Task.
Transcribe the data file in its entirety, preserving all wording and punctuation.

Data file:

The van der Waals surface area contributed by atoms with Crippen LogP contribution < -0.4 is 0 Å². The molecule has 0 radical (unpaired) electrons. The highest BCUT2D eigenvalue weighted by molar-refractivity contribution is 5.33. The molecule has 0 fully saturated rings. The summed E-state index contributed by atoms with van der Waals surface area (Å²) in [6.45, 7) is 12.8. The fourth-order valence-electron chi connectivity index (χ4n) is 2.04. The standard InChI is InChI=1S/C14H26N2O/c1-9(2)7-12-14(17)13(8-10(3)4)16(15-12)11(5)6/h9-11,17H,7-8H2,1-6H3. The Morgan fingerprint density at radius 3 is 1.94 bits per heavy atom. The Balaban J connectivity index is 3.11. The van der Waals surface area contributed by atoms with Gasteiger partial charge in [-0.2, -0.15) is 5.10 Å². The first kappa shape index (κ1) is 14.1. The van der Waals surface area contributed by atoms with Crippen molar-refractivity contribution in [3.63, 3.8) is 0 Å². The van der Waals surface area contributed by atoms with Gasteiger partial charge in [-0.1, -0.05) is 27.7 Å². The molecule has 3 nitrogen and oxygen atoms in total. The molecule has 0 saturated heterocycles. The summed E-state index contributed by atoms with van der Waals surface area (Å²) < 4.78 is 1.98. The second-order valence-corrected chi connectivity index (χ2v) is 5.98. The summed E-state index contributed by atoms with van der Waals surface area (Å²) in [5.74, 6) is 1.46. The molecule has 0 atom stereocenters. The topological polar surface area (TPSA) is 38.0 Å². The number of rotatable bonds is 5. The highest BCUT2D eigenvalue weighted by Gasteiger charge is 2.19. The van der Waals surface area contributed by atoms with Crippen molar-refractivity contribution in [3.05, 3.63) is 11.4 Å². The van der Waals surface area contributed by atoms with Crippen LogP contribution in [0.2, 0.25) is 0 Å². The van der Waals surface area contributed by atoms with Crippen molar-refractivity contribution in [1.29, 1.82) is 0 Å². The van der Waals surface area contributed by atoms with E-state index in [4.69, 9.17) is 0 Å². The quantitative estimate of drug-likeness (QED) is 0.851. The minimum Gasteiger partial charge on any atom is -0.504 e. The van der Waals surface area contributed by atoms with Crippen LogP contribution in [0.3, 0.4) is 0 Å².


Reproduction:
The van der Waals surface area contributed by atoms with Crippen LogP contribution < -0.4 is 0 Å². The molecule has 0 radical (unpaired) electrons. The highest BCUT2D eigenvalue weighted by molar-refractivity contribution is 5.33. The molecule has 0 fully saturated rings. The summed E-state index contributed by atoms with van der Waals surface area (Å²) in [6.45, 7) is 12.8. The fourth-order valence-electron chi connectivity index (χ4n) is 2.04. The standard InChI is InChI=1S/C14H26N2O/c1-9(2)7-12-14(17)13(8-10(3)4)16(15-12)11(5)6/h9-11,17H,7-8H2,1-6H3. The Morgan fingerprint density at radius 3 is 1.94 bits per heavy atom. The Balaban J connectivity index is 3.11. The van der Waals surface area contributed by atoms with Gasteiger partial charge in [-0.2, -0.15) is 5.10 Å². The first kappa shape index (κ1) is 14.1. The van der Waals surface area contributed by atoms with Crippen molar-refractivity contribution in [3.63, 3.8) is 0 Å². The van der Waals surface area contributed by atoms with Gasteiger partial charge in [-0.1, -0.05) is 27.7 Å². The molecule has 3 nitrogen and oxygen atoms in total. The molecule has 0 saturated heterocycles. The summed E-state index contributed by atoms with van der Waals surface area (Å²) < 4.78 is 1.98. The second-order valence-corrected chi connectivity index (χ2v) is 5.98. The summed E-state index contributed by atoms with van der Waals surface area (Å²) in [5.74, 6) is 1.46. The molecule has 0 atom stereocenters. The topological polar surface area (TPSA) is 38.0 Å². The number of rotatable bonds is 5. The highest BCUT2D eigenvalue weighted by Gasteiger charge is 2.19. The van der Waals surface area contributed by atoms with Crippen molar-refractivity contribution in [3.05, 3.63) is 11.4 Å². The van der Waals surface area contributed by atoms with Crippen LogP contribution in [0.2, 0.25) is 0 Å². The van der Waals surface area contributed by atoms with Crippen molar-refractivity contribution in [1.29, 1.82) is 0 Å². The van der Waals surface area contributed by atoms with E-state index in [4.69, 9.17) is 0 Å². The quantitative estimate of drug-likeness (QED) is 0.851. The minimum Gasteiger partial charge on any atom is -0.504 e. The van der Waals surface area contributed by atoms with Crippen LogP contribution in [0.3, 0.4) is 0 Å².